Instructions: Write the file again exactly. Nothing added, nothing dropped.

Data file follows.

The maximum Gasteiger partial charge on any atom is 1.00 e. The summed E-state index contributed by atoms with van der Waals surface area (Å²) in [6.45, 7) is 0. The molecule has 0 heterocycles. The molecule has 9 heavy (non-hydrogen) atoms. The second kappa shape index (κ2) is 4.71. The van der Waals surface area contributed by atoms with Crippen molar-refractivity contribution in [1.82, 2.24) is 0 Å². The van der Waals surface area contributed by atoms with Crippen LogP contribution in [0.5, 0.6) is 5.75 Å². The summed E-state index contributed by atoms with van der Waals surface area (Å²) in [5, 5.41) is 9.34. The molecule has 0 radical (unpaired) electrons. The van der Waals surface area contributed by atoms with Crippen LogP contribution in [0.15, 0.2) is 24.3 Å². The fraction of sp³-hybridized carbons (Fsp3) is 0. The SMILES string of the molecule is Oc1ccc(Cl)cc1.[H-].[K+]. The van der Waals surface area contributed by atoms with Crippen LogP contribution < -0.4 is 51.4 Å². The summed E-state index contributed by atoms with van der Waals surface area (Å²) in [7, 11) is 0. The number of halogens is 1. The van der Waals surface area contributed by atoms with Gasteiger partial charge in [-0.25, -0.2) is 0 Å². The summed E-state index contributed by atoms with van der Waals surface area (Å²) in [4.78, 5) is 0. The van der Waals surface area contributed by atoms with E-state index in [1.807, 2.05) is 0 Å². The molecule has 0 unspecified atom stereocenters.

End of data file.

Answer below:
The maximum Gasteiger partial charge on any atom is 1.00 e. The summed E-state index contributed by atoms with van der Waals surface area (Å²) in [6.45, 7) is 0. The molecule has 0 heterocycles. The molecule has 9 heavy (non-hydrogen) atoms. The second kappa shape index (κ2) is 4.71. The van der Waals surface area contributed by atoms with Crippen molar-refractivity contribution in [1.82, 2.24) is 0 Å². The van der Waals surface area contributed by atoms with Crippen LogP contribution in [0.5, 0.6) is 5.75 Å². The summed E-state index contributed by atoms with van der Waals surface area (Å²) in [5, 5.41) is 9.34. The molecule has 0 radical (unpaired) electrons. The van der Waals surface area contributed by atoms with Crippen LogP contribution in [0.15, 0.2) is 24.3 Å². The fraction of sp³-hybridized carbons (Fsp3) is 0. The SMILES string of the molecule is Oc1ccc(Cl)cc1.[H-].[K+]. The van der Waals surface area contributed by atoms with Crippen LogP contribution < -0.4 is 51.4 Å². The summed E-state index contributed by atoms with van der Waals surface area (Å²) in [7, 11) is 0. The number of halogens is 1. The van der Waals surface area contributed by atoms with Gasteiger partial charge in [-0.25, -0.2) is 0 Å². The summed E-state index contributed by atoms with van der Waals surface area (Å²) in [4.78, 5) is 0. The van der Waals surface area contributed by atoms with E-state index in [1.807, 2.05) is 0 Å². The molecule has 0 unspecified atom stereocenters.